Kids and Crowds: Keeping Everyone Happy on Phased Closure Days
In these uncertain times, there is one certainty that ranks up their with death and taxes, and that is that the week between Christmas and New Year’s will be packed at Walt Disney World. During this time of year, there are often times where Phased Closures, making it a risky proposition to leave the parks for an afternoon break. Any parent of a young child knows how essential those afternoon breaks are, but what happens if you don’t feel you can leave the park? Here’s some suggestions to try and survive for a long day in the parks.
Pack Your Patience (And Plenty of Supplies)
I’m the kind of person who prefers to go to the theme parks carrying the bare minimum of items. Even when I had an infant in tow, at most we would bring in one small backpack and an umbrella stroller. This is the one time of year when packing extra is something I wholeheartedly embrace. My personal preference is to have a comfortable backpack, and then include the four essential park categories: Food, clothing, shelter, and play.
- Food: It is a good idea to carry some snacks with you, and possibly pack a lunch or dinner, as lines will be long for places to buy food. Make sure to include favorite snacks that are easy for your child to eat with minimal mess. Goldfish crackers, applesauce squeeze pouches, and a disposable container of your child’s favorite cereal are a welcome sight when your child gets a case of the “hangrys”.
- Clothing: Florida weather in December can be odd. Some mornings, it can be cool and foggy. During the middle of the day, it can be very warm. At night, it can be outright chilly. You’ll want to be prepared for all of those possibilities. In addition, if you have a young child, carrying a spare set of clothes is a wise choice. If the weather is warm, you might also pack a swimsuit (in a Ziploc bag for storage when it is wet) to make use of the splash pads and water play areas in the Magic Kingdom and Epcot.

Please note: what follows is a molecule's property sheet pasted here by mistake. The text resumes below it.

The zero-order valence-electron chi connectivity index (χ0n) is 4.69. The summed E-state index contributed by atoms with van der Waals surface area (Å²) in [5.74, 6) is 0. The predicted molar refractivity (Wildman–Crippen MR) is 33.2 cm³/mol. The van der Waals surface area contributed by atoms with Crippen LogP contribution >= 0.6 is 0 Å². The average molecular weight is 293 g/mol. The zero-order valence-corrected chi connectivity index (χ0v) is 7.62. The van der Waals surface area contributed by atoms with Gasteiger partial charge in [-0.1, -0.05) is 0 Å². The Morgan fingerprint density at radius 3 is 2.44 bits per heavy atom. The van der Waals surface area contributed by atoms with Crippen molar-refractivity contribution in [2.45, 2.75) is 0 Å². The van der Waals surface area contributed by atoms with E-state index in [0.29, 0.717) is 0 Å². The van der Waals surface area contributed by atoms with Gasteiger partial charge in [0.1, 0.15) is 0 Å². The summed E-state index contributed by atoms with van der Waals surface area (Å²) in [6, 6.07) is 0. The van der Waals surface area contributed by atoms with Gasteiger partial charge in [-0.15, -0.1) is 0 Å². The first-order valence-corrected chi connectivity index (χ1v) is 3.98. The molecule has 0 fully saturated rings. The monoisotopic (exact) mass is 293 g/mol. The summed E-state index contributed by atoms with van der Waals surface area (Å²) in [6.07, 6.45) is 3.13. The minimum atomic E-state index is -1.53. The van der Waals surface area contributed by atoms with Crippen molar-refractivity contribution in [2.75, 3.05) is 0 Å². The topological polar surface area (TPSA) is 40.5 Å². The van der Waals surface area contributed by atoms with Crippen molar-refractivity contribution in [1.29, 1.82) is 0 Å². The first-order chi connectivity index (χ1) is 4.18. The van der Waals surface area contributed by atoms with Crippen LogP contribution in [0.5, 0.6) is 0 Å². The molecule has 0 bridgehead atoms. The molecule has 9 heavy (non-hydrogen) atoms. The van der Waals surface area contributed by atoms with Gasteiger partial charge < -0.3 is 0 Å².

- Shelter: Unless you’ve shelled out the money for a Tomorrowland private cabana, “shelter” is a loosely defined idea. First and foremost, make sure to bring a beach towel. Whether using it as a blanket, a rug to sit on, or even a beach towel to dry off, Douglas Adams was absolutely correct with the essentialness of a towel. If you have a young child, you may also want to bring an inflatable rectangular pool float. It doesn’t take up much space, but inflate it, put the towel on it, and you have a portable bed for naptime if you can find an out-of-the-way area. Even in winter, sitting in the sun can wear you down over time. Consider packing an umbrella to provide shade if the sun gets to be too much.
- Play: Sometimes kids just need time to play. Consider bringing some toys that are old standbys along with some new and inexpensive toys to ensure that you don’t have to make an emergency run for an overpriced toy. Hot Wheels or Matchbox cars, a small canister of Play Doh, a checkout-lane My Little Pony doll–stocking stuffer toys aren’t just the domain of Santa Claus. Don’t forget nighttime fun–glow sticks and other light-up toys can be popular choices and are much cheaper to buy outside the parks. And, when all else fails, sometimes screen time on an smart phone or tablet can be a good way to help your child have some down time. Make sure to bring extra batteries. As a family, we go with the Fuel Rod system because we like the ability to swap them throughout the day and always have a charged battery.
Get a Stroller and a Locker
Disney lockers make me cringe when I rent one because it always feels like throwing money away, but they are much better than carrying around all of your supplies. If you have a child that can fit in a stroller, either bring a stroller or rent one for the day. If you don’t want to push it around for the whole day, find a stroller parking area to stash your stroller for a while. For a personal stroller, take a photograph of your stroller with your smart phone. Later on, if you aren’t able to find your stroller, having a picture to show a cast member attending to the stroller area is much more helpful than saying “It’s black or grayish and has wheels”. Bringing a travel pillow for the stroller can also be useful if you can get your child to nap in it. (If you don’t have a travel pillow, you can always use that towel that you packed!)
Make Use of the Baby Care Centers
If you have children at the infant or toddler age, the Baby Care Centers (one in each of the four theme parks) can be your best friend. Although, like everything else in the park, they will be more crowded than normal during high-attendance times, it is worth a shot if you need a place to take your child for a few minutes of quiet time.
Take an In-Park Break